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This is a screenshot of the Sun. Credit: Runar Thorvaldsen and Nikolang.

The objective is to provide students with a dynamic course focused on the Sun. At the end of the course, a student should have a well-rounded knowledge of the radiation, and observational and theoretical astronomy of the Sun.

The course is built upon the ongoing research performed by astronomers around the world and in the not so empty space above the Earth's atmosphere.

The course material is layered from a secondary to a university or tertiary level, topped off with an introduction to research, some of which is here at Wikiversity.

The general subject area is radiation astronomy. But, this includes knowledge from physics, chemistry, geography, history, and other subjects.


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Although a working knowledge of calculus and physics is beneficial, most of the concepts presented only require algebra. Additional learning resources where the student may increase their background knowledge while progressing through the course are provided.

Completion levels

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This course is dynamic, but may also be taken as a semester offering by Wikiversity, see the syllabus near the bottom of this page for the next formal class period.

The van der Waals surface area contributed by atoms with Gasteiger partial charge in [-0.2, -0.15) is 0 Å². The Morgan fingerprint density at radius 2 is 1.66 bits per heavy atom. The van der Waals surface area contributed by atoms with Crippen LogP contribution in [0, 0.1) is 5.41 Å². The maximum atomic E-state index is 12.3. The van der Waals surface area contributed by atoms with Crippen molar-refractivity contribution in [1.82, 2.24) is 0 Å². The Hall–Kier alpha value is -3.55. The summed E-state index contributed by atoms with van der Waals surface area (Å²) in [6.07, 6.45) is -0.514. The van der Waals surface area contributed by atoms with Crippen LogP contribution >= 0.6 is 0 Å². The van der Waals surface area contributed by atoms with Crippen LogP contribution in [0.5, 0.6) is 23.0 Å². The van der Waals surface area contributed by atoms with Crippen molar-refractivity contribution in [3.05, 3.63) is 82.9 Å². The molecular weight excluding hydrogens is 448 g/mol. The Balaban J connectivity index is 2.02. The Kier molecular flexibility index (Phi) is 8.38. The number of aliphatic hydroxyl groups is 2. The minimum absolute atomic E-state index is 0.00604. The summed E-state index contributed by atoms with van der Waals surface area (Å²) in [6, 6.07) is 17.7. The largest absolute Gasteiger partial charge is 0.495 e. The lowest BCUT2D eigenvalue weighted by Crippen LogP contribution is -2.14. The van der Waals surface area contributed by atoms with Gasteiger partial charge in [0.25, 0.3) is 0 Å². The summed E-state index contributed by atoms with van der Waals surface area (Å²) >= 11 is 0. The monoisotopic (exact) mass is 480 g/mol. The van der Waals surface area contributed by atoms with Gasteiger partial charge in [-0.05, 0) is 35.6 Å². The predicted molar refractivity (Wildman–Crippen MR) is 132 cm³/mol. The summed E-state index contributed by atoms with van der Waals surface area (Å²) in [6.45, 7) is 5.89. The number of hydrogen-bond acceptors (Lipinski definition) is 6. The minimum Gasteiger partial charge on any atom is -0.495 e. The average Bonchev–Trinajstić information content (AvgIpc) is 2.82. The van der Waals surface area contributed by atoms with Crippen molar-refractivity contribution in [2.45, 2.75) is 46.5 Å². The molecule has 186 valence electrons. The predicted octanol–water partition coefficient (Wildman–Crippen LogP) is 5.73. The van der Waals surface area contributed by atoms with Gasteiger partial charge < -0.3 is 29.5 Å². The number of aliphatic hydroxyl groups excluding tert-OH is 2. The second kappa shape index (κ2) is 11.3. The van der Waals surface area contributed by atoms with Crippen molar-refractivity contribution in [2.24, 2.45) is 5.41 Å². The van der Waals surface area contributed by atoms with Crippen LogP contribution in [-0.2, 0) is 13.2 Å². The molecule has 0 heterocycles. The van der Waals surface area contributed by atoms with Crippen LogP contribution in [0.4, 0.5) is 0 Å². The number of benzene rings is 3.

Each component resource has a level of completion icon following it based on ≥ 100 kb equals 100 %, or 100 questions is 100 %, the midterm and final are based on 300 questions equals 100 %:

  1. This resource is a stub, which means that pretty well nothing has been done yet. 0-5%.
  2. This resource is just getting off the ground. Please feel welcome to help! 6-15%.
  3. Been started, but most of the work is still to be done - 16-30%.
  4. About halfway there. You may help to clarify and expand it - 31-45%.
  5. Almost complete, but you can help make it more thorough - 46-60%.
  6. Ready for testing by learners and teachers. Please begin! 61-75%.
  7. This resource is considered to be ready for use - 76-90%. R
  8. This resource has reached a high level of completion - 91-100%. C


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For a sixteen-week course, forty-eight lectures are needed. But, this is an advanced and specialized course so the number of lectures may vary.


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Each lecture has an associated quiz which is listed here.

Two-three lengthier exams often referred to as 'hourlies' (may take an hour to work through at a timed pace), a mid-term exam which is all-encompassing for the first half, and a final exam over the entire course material may be offered. The examinations are designed to be taken iteratively as many times as the student desires to achieve a thorough working knowledge of the subject.


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  1. Locating the Sun
  2. Neutrinos from the Sun
  3. X-ray classification of a star


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  1. The Sun may still have an iron, or iron-nickel, core.

See also

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{{Radiation astronomy resources}}